Remington Arms announced a new pocket pistol for concealed-carry, the RM380. It’s an alloy-framed design that uses a locked breech for low recoil despite it’s very light weight. The RM380 weighs just 12.2 ounces unloaded.
The market for light handguns chambered for .380 ACP is pretty crowded but Remington believes the RM380 has a chance owing to the all-metal design and true double-action only trigger. A hammer-fired pistol the RM380 has second-strike capability in case of primer malfunctions.
The double-action only trigger acts as the gun’s primary safety for users who refrain from manual safeties on carry guns and makes it possible to pocket-carry the RM380. The gun has an ambidextrous magazine release and a recessed right-handed slide stop lever. The RM380 will lock open on empty like larger pistols.
It’s a comfortable size measuring in at 5.3 inches long and 3.8 inches tall. The RM380 has an above-average barrel length at 2.9 inches and it has a 6+1 capacity. Remington plans to ship the RM380 with two magazines, one flush and the other with a slight finger extension.
The RM380 has low-profile fixed sights machined into the slide that are designed to prevent snagging on the draw. The RM380 is sighted in at 10 yards, which is more than enough for the majority of self-defense use.
This pistol is tailor-made for a subset of the concealed-carry market. The RM380 is perfect for shooters who don’t want a polymer-framed handgun or a striker-fired handgun, instead opting for a more traditional-style pistol.
Where the RM380 stands out against older .380 ACP designs is that it uses a locked-breech operation for reduced recoil and less slide mass for softer shooting. This gun is suited for people who like the idea of metal-framed DAO pistols but can’t stand the associated recoil of blowback designs.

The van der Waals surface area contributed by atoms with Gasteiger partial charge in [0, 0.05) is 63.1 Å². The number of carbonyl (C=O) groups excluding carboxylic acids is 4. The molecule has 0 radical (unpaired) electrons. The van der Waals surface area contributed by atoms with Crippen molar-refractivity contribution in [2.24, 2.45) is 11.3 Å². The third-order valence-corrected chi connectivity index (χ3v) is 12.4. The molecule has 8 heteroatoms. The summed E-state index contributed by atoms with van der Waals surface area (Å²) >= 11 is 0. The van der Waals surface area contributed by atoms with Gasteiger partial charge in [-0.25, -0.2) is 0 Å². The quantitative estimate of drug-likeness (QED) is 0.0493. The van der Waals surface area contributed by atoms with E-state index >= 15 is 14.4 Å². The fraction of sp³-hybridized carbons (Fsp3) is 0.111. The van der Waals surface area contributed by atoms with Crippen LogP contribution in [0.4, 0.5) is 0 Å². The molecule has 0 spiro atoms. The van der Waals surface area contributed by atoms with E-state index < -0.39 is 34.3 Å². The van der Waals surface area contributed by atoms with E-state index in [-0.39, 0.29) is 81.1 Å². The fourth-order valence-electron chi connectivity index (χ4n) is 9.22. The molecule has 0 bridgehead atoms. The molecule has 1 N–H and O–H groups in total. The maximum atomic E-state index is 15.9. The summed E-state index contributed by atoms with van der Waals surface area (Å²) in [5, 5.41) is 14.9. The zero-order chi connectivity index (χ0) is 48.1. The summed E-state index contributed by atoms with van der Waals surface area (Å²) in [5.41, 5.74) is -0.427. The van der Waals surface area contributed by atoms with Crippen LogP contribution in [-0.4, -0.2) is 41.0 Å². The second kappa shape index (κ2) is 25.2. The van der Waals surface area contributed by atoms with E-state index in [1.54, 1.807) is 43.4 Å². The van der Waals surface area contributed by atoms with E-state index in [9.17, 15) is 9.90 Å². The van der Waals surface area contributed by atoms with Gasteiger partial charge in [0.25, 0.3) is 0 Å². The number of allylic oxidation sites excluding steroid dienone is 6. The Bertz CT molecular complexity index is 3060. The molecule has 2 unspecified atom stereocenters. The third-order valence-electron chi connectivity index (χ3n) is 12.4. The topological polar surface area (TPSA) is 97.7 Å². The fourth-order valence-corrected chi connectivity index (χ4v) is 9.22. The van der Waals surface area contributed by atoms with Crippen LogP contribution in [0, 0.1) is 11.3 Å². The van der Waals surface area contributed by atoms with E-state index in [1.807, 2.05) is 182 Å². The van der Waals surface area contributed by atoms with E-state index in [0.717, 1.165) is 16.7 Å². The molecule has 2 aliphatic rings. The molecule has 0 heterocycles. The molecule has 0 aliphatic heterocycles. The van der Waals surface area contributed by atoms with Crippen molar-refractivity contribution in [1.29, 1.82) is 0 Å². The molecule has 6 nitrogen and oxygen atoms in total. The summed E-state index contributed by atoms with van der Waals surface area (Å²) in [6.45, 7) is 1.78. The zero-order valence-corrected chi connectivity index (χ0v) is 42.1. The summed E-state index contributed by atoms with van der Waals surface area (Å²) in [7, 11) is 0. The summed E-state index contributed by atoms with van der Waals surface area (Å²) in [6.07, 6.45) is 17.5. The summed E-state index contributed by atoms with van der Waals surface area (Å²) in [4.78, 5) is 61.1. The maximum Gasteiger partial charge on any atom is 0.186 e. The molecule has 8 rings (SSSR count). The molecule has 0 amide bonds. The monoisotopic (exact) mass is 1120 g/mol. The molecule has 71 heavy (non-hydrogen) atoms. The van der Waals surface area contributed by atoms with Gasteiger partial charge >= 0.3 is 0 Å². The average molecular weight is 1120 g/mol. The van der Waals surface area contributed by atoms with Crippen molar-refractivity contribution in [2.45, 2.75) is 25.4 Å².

The RM380 has a few other tricks up its sleeve to give users a strong, solid grip, including a checkered frontstrap, undercut trigger guard and an extended beavertail. It has interchangeable grips for people looking to customize their RM380s with thicker or thinner grip panels and a dual-spring recoil assembly to help reduce felt recoil.
The RM380 is the second new gun to come from Remington recently. This time last year the company launched the R51, a modern take on a classic design. Unfortunately quality control and build issues prevented the gun from succeeding and Remington later recalled the pistol. The company plans to re-launch the R51 this year at about the same time as the new RM380.
Remington has some work cut out ahead of them as far as regaining some consumer trust following the troubled history of the R51, which is still on-going to this day. But Remington’s making it easy to give them a second chance with the RM380 based on its low price alone. Remington set the MSRP on the Model RM380 at $417 and street prices are expected to list in the upper $300 range.
The RM380 will be on the spotlight this weekend at this year’s NRA Annual Meeting and we’ll find out more very soon.